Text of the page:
“The Coodabeens have done hundreds and hundreds of regional gigs, in Victoria and across the borders, and it’s been a wonderful, wonderful journey playing in the bush and connecting with the people,” says Champion.

“That’s where people tell you what their ABC and their Coodabeens mean to them, how important the Coodabeens and the ABC are to them, and that drives home what a privileged and special position we’re in.”

Still kicking goals

For their 40th year, they’ve published a book, 40 Footy Seasons, that features tales from the core group and many other contributors who’ve come and gone over the years.

While much has remained the same and nostalgia is a big part of their appeal, they’ve also moved with the times, recruiting producer ‘Young Andy’ Bellairs, one of those ‘kids’ who grew up listening to the show in the car, introducing new segments and embracing social media.

Group of men crowded around a football as if jumping for a mark with MCG in distance.Group of men crowded around a football as if jumping for a mark with MCG in distance.
Young Andy with the Coodabeens veterans he listened to growing up.(ABC Radio Melbourne)

COVID-19 has torpedoed their outside broadcasts, community shows and a proposal to appear in this year’s grand final entertainment, but they’re live-streaming part of their GF show and feel lucky to have been able to remain on air.

“Just because of the amount of correspondence we’ve had from people making the comment that in these difficult, unprecedented times, the fact that we’ve been on has provided a bit of normality amongst all the craziness.

“Greg’s had double the song contributions this year and the social media question has had more responses every week than it’s had in the past.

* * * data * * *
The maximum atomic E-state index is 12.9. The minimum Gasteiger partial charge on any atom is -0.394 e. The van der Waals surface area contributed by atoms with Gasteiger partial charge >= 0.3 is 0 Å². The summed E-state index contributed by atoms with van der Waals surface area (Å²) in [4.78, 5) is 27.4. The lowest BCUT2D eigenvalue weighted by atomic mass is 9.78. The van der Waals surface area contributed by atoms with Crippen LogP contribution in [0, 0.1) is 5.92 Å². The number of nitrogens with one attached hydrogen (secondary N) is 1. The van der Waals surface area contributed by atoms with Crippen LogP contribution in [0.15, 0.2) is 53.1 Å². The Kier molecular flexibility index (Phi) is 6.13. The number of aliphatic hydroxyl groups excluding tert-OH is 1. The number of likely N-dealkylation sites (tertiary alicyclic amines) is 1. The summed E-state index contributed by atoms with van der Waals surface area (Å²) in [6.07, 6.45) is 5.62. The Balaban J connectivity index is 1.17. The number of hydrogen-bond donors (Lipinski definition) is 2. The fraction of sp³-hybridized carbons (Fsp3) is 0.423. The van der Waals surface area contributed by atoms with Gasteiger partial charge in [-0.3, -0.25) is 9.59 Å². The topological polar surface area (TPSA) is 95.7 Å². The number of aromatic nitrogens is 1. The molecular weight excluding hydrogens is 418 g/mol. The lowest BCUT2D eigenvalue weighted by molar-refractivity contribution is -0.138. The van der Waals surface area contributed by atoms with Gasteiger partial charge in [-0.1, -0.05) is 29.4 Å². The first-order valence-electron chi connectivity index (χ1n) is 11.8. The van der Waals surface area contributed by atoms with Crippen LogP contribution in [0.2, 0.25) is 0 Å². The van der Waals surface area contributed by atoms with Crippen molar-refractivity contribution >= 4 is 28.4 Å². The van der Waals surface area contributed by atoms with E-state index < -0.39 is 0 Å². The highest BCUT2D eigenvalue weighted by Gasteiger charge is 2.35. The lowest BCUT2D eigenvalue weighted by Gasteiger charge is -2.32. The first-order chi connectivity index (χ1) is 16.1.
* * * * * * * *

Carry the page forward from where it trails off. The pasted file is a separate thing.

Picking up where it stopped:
“Driving up from Barwon Heads [when the first lockdown began] I really felt that I wasn’t just going in to do the show as normal, I felt, without sounding too over the top, a sense of responsibility that we had a job to do to entertain people, to cheer them up, to be there.”

Backs of six men sitting at radio desk in front of microphones looking out at large crowd watching.Backs of six men sitting at radio desk in front of microphones looking out at large crowd watching.
The grand final morning broadcast from the MCG regularly draws a large crowd, and people who don’t even have a ticket for the match turn up to watch the Coodabeens show.(Supplied: Coodabeens)

With all but Young Andy now aged in their 60s and 70s, the question is how much longer will the Coodabeen Champions be there?

To quote one of those footy cliches they love to make fun of, they’re taking it one week at a time.

“I’ll be happy to get to next Saturday, I don’t think any further ahead than that,” laughs Jeff Richardson.

Listen to the Coodabeen Champions grand final day broadcast from 10:00am on October 24 on ABC Radio Melbourne and around Victoria, ABC Listen or wherever you get your podcasts

Source: AFL NEWS ABC